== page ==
A closer look at the results of the study provides some additional insights. First, based on the survival curves, the trend in improved post-LT survival among HPS patients in the MELD exception era appears most prominent in the early postoperative period. This finding corroborates observations from other groups suggesting that post-LT survival in HPS is improving.16–18 Whether these outcomes reflect the application of the MELD exception for HPS and prevention of deterioration of hypoxemia, advancement in surgical techniques, or improved perioperative management of HPS are unclear. The observation in the current study that many patients had very severe hypoxemia and that the degree of hypoxemia and intrapulmonary shunting did not influence post-LT outcomes, in contrast to the earlier analysis from the same group3 and studies from the early MELD exception era,6, 15 supports that standardization and optimization of perioperative care and surgical advances may be important factors.

There are several limitations in the current study that impede generalization of the findings. This is a single-center retrospective analysis of data over a long period of time. The number of patients who declined research authorization is not included, and confounding related to changes in management, surgical technique, and/or comorbidities cannot be assessed. Furthermore, the small numbers of patients in the pre- and post-MELD groups limit the depth of the analysis, as reflected in the inability to use multivariate models. Finally, the diagnostic criteria for HPS in this study differ from the ERS task force. Specifically, all patients with mild to moderate HPS and a PaO2 >70mmHg (approximately 50% of all HPS patients in other studies7) were excluded from the HPS group and are included in the control group. If patients with mild to moderate HPS indeed have increased mortality relative to non-HPS patients, as previously observed,7 then the current approach would have the potential to introduce a marked bias in the results.

What can we conclude currently regarding who, when, and where in LT therapy for HPS?


Current and earlier evidence supports that LT outcomes are excellent in severe and very severe HPS. However, patient selection is critical to obtaining such outcomes and no specific criteria exist to guide the selection of HPS patients for LT. Our approach has been to consider significant cardiopulmonary disease and end-stage renal disease as relative contraindications to LT in very severe HPS because these factors affect early post-LT mortality. More data are needed and might be available from further analysis of the Mayo experience.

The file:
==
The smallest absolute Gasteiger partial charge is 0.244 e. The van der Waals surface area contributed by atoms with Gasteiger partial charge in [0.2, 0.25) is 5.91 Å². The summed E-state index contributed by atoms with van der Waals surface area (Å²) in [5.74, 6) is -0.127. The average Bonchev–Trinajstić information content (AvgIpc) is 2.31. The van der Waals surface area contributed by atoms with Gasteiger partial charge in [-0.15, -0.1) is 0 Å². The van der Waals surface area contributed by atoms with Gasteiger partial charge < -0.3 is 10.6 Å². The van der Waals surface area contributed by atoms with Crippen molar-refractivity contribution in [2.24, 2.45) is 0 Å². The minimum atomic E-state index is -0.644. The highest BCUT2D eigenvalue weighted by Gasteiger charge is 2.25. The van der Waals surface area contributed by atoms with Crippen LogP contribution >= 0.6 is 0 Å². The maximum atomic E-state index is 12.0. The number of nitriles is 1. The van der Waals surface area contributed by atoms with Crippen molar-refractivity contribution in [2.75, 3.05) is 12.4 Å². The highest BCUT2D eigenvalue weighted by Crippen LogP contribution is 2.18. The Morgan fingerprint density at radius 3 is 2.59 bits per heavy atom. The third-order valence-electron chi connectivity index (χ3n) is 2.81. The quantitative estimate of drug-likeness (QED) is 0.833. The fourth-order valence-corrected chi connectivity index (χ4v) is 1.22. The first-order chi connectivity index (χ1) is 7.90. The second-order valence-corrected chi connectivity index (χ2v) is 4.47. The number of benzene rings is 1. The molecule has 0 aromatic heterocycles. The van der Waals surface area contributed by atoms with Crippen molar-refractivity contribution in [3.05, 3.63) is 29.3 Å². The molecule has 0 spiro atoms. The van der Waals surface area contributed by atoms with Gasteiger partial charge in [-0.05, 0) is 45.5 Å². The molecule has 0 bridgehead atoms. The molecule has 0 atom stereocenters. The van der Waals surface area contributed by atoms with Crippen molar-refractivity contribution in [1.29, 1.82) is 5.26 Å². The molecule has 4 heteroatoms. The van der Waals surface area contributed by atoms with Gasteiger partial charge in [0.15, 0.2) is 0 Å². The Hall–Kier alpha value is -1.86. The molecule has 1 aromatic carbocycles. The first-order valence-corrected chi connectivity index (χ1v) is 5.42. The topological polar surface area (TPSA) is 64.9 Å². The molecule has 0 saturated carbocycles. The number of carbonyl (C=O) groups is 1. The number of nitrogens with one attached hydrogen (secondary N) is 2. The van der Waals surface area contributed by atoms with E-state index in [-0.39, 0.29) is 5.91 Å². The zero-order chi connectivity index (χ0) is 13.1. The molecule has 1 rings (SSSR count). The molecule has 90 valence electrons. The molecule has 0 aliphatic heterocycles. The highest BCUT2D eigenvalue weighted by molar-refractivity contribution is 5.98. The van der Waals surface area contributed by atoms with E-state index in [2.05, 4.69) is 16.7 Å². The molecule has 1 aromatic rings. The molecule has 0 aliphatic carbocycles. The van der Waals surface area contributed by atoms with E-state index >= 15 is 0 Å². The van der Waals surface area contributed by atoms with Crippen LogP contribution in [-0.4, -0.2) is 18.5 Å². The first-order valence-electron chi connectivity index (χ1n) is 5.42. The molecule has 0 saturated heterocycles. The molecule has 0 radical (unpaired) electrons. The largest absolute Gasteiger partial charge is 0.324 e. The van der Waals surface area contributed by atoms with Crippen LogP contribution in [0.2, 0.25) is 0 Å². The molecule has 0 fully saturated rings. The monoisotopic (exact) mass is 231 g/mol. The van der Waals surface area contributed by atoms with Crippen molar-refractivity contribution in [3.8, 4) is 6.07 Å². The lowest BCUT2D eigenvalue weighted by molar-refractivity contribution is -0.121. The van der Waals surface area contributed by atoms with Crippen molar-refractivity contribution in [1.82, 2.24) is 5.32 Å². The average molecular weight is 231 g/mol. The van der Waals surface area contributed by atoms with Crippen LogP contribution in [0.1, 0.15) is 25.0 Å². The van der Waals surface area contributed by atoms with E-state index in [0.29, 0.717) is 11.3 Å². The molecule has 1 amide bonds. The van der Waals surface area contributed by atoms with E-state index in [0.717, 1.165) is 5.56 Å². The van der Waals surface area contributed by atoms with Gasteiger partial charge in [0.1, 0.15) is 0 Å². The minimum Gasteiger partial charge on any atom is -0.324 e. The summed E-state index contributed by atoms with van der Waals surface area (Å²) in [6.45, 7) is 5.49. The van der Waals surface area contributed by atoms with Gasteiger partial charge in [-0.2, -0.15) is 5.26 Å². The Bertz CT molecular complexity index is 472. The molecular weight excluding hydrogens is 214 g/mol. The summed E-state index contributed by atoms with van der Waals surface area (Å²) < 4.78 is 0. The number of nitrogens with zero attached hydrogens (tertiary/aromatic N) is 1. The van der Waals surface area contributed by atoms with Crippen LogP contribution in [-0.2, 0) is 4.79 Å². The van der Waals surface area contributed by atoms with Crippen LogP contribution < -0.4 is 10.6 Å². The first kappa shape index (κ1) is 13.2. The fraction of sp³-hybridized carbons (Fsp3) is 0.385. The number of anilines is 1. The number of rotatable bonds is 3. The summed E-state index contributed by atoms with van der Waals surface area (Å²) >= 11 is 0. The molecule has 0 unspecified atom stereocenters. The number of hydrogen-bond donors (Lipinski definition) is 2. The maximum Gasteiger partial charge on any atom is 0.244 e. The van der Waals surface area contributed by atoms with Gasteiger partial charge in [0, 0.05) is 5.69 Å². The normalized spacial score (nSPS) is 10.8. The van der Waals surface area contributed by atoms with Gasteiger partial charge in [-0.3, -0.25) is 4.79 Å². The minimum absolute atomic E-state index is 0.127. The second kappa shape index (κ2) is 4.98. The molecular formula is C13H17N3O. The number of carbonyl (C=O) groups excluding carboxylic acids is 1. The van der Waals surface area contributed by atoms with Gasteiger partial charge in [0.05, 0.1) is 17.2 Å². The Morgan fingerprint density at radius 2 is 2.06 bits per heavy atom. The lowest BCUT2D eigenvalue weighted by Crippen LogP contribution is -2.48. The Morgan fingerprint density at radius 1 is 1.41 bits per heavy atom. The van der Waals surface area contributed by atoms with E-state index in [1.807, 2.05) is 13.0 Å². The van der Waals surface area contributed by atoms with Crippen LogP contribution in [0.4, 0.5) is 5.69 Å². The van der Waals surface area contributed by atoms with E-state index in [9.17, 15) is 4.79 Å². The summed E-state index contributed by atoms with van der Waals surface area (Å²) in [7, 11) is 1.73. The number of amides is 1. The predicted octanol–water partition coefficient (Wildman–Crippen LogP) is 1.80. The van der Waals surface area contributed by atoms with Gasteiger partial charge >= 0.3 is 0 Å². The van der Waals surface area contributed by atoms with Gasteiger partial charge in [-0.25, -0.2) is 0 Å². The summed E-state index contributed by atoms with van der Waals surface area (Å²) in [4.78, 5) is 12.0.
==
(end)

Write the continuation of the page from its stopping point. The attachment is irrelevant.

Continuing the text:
Application of the current HPS MELD exception criteria (listing at a MELD score of 22 in LT candidates with evidence of PH and intrapulmonary shunting causing a PaO2 <60 mmHg on room air with a 10% mortality equivalent increase in points every 3 months occurring if PaO2 remains <60 mmHg) achieves a key goal of the MELD exception policy: obtaining similar LT outcomes in HPS and non-HPS patients. Therefore, we appear to be on the right track. On the other hand, the lack of screening for mild to moderate HPS in the UNOS and Mayo data results in misclassification of these patients to the non-HPS group, thereby diminishing recognition of the effect of HPS on outcomes. Defining predictors of increased mortality in mild to moderate HPS is an important future focus for research.


The consistently good outcomes of LT for HPS in the current study suggest that experience and standardized post-LT care may enhance outcomes. Considering LT at experienced centers for the most advanced HPS cases and using established post-LT protocols, such as that outlined in the current study, at all LT centers may further improve outcomes in this disorder.


alveolar-arterial oxygen gradient


European Respiratory Society


hepatopulmonary syndrome


liver transplantation


Model for End-stage Liver Disease


partial pressure of oxygen


portal hypertension


United Network for Organ Sharing